Isaiah Rashad has always offered something a little different in the Top Dawg Entertainment crew.
Not nearly as gangster as ScHoolboy Q and Jay Rock, nor as trippy as Ab-Soul, and certainly not as conceptual as Kendrick Lamar, he's the reserved, introspective one - battling with his thoughts, wearing his emotions on his sleeve. His laid-back drawl suggests there’s serenity on the surface, but dive deeper and there’s plenty of turbulence under it. In his material, you’ll find him laying bare his anxieties and speaking candidly of his addiction to alcohol and pills, while smoky, soulful, gospel- and jazz-inflected beats swirl around him.
Rashad was already living a destructive lifestyle when he released his much-lauded, full-of-promise 2016 debut album The Sun’s Tirade; the heavy touring that followed only pushed him further into it, threatening to swallow him whole. He eventually confided in Top Dawg label boss Anthony Tiffith and soon thereafter checked himself into rehab for a 30-day detox session. It helped, and he began to better himself. Now that potential the TDE crew knew he had – everyone in the game knew he had, for that matter – was something that Rashad was finally in a place to deliver on, and he got to work on his long-awaited second release The House Is Burning.
With a clear head, and anxieties no longer weighing him down, present-day Rashad’s become unshackled, his trademark delivery – more a Southern sing-song than a rap – freer because of it across The House Is Burning. It bounces across the Dirty South-inspired beat of early single “Lay Wit Ya” and the skittering hi-hats and punchy kicks of “True Story” and “9-3 Freestyle”. It lounges all over the smooth grooves of “Claymore”’s buttery R&B – featuring fellow Southern rap talent Smino – and it becomes vaporous, part of the song’s mist, on the duskier, hazier cuts of “Headshots (4r Da Locals)” and the SZA and 6LACK-assisted “Score” – a highlight of the album. Rashad’s able to emanate two very different energies in his material – with an effortless cool – and has the ability to sit on harder, grittier tracks as comfortably and confidently as he does on chilled cuts. It’s what makes him such a potent talent and not only sets him apart from his TDE cohorts, but from many of his contemporaries too.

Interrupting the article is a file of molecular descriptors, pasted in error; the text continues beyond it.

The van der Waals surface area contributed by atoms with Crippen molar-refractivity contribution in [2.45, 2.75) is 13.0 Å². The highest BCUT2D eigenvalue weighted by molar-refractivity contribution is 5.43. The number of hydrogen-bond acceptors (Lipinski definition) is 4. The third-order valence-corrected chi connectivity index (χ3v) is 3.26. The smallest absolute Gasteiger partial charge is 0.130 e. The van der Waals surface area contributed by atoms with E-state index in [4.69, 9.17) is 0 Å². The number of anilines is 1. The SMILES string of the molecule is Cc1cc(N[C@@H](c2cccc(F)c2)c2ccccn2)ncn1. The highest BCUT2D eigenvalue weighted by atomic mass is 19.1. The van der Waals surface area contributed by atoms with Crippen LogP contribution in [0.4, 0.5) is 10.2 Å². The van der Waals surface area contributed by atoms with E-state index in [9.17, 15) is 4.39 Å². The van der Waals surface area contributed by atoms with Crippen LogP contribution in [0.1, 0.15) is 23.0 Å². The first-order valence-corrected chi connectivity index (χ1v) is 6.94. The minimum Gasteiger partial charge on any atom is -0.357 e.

On album closer “HB2U” we catch Rashad in one of his usual pensive moments – he’s self-examining, posing the questions “have I been cheatin’ myself?” and “what happened to havin’ purpose?” There’s nothing broody about his introspection this time around though – he’s reflecting on things, but through a positive lens, with the knowledge that he’s come through all the hardship for the better. He carries on, asking “if you don’t get yourself straight, who the fuck is you gon’ help, mane?” Well, Rashad’s gotten himself straight, and as a result he’s returned triumphantly from his 5-year absence with his best album yet – a tough ask if your discography already includes the first-rate releases of Cilvia Demo and The Sun’s Tirade. “B*tches say that I’m a cool cat, f*ck that tell them b*tches I’m a Top Dawg” goes the chorus on “RIP Young”. He might just be now.